Thought of by many to be one of the important women in technology, computer scientist Anna Patterson left Google to found search engine Cuil in January of 2007. When things didn’t turn out as planned (the $33 million-backed Cuil failed to upend Google or get acquired), we sort of lost track of what happened to the Cuil team.
Until now. Surprisingly enough it turns out Patterson is back at Google, where she was technical lead of one of the two ranking groups and in charge of GoogleBase from 2004 onwards. Her new title, according to her LinkedIn profile, is Director and other online evidence points out that she is more specifically “Director of Google Research.” Her LinkedIn profile also reveals that she’s been working at Google since September, which means she didn’t waste any time getting back on the search horse after Cuil went offline.
Neither Google or Patterson have responded to my requests for confirmation or comment but Patterson’s LinkedIn profile pretty much says it all. I’ll update this post if I hear any more specifics about Patterson’s role at Google or what happened to the rest of the Cuil team.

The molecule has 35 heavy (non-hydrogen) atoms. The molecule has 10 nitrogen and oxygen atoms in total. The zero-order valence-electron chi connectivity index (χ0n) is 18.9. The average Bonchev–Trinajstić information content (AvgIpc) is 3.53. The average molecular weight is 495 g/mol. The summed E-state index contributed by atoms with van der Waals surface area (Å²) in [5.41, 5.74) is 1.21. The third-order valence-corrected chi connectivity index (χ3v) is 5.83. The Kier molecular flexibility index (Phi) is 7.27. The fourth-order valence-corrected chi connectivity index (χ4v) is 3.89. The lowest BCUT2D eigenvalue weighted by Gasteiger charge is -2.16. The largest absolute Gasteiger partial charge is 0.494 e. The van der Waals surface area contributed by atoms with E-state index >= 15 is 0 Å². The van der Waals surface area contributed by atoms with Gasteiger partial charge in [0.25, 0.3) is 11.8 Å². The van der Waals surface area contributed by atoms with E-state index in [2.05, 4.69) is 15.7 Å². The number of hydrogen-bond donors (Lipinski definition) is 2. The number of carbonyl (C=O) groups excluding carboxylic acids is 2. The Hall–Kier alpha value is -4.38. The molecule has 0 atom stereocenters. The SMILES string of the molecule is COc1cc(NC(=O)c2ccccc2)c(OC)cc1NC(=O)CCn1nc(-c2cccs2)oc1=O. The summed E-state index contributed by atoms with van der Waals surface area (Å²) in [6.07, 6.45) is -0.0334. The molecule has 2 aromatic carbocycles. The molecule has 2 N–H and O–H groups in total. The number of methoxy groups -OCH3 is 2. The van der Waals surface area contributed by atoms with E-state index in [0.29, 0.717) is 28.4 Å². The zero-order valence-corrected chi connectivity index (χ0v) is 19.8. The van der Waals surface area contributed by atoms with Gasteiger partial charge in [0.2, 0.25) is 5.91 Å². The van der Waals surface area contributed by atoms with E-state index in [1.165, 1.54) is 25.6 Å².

Anna Patterson is the President and Founder of Cuil. Previous to this position, she was the architect of Google’s large search index, TeraGoogle, that launched in early 2006. During her time with Google, Anna was the technical lead of one of the two Web ranking groups at Google, in charge of GoogleBase, and managed for the core piece of Google’s ad-matching technology. She joined Google in 2004 after designing, writing and selling Recall.
Google provides search and advertising services, which together aim to organize and monetize the world’s information. In addition to its dominant search engine, it offers a plethora of online tools and platforms including: Gmail, Maps, YouTube, and Google+, the company’s extension into the social space. Most of its Web-based products are free, funded by Google’s highly integrated online advertising platforms AdWords and AdSense. Google promotes the idea that advertising should be highly targeted and relevant to users thus providing...